As an essentially interactive medium, videogames possess the capability of striking up the most feral, instinctive emotions and reactions in their players. There’s a reason so many gamers still mention that damn dog jumping through the window in the first Resident Evil. There’s a reason Amnesia: Dark Descent has spouted a sea of hilarious youtube videos where people are literally sobbing all over their keyboards as they try to escape impending death.
As any Sega fan will tell you, this type of crippling terror is no invention of 3D games, either. That fear of death is a constantly driving force with just about every major genre, and has been with us since the beginning of gaming.
That being said, there are few instances out there that are as egregious, aggravating, and soul-crushingly panic inducing as this week’s Sound of Sega. Heed this warning – the mere mention of this moment is liable to render you a useless, wobbling pile of tears and urine on your living room floor, crippled under the weight of your PTSD and shattered trust in the unfettered happiness that gaming once promised.
What else could I be talking about? Yep, it’s the underwater countdown in Sonic the Hedgehog.
It’s kind of common knowledge that an underwater stage in any game usually comes packaged with a free migraine. The hindered physics of swimming, the tauntingly blank stares of slow moving and criminally unavoidable enemies, and the constant threat of drowning are just some of the elements we have all come to expect from these unforgiving environments. Added in to diversify the game’s gameplay, these stages usually only deliver a sea of extra complexity without a single drop of extra fun.
Sonic was a fattie chubby waddle-waddle in his early days, and thus would sink to the bottom of any body of water like a spiky blue rock. The benefit of this was that gamers were spared the headache of having deal with swimming physics in a Sonic game. Even so, the thrilling speed and excitement that Sonic is known for were all but stripped away in these moments, leaving the players to grit their teeth as they lean into the directional pad to get Sonic to move…just…a…little…bit…faster…Come…OOOOONNNNNN….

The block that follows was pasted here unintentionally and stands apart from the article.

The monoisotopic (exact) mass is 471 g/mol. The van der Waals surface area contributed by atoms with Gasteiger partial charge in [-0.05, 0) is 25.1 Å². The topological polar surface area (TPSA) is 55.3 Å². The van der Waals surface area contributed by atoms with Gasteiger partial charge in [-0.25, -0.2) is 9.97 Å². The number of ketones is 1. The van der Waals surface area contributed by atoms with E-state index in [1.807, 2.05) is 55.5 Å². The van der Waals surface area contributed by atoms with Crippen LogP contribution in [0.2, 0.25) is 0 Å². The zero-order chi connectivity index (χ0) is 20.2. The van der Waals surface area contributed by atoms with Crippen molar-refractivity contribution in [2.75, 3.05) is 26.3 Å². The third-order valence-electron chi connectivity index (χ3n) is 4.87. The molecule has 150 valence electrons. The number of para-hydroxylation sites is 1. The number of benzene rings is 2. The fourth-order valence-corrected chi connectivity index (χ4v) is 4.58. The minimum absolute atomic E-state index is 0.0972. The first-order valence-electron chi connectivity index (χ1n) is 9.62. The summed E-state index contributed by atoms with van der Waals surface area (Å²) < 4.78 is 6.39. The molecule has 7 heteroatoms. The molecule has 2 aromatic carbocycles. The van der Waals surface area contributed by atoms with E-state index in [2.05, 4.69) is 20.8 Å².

As any mammal will tell you (if they’re the kind that is capable of speech), an underwater hedgehog is going to need some oxygen. Like, NOW. The sweethearts at Sega were kind enough to pepper the floors of the stages with little air vents, but vents were few and far between, and any time Sonic needed to breathe he had to stand at one of these life-giving bubble machines until a bubble that was juuuust the right size pumped out. You see, Sonic was a picky little bastard back then. He couldn’t lap up any of those insufficient, tiny bubbles. Nope, he only wanted to gorge himself on mounds of air so gargantuan that he had to unhinge his jaw to consume them. He was sort of like a Goldie Locks, but instead of porridge it was his F**KING SURVIVAL.
But we’re not talking about the bubbles here. We’re talking about what comes next. After a brief, fruitless search for air…. It begins. Onscreen, an ominous and cruel countdown initiates. Flashing numbers invade the center of your screen as a tune akin to the shower scene in Psycho slowly begins its unapologetic assault.
5…4…”Dun dun dun dun dun dun dun dun….”
Your movement onscreen becomes more jerky. You run back and forth, desperately grasping for your bearings as your mind races. The music taunts you like a sinister big brother who shouts in your ear that you’ll never make it. Behind you, Tails is crushed by a falling pillar. F**k that idiot.
3… “DUN DUN DUN DUN DUN DUN DUN DUN…”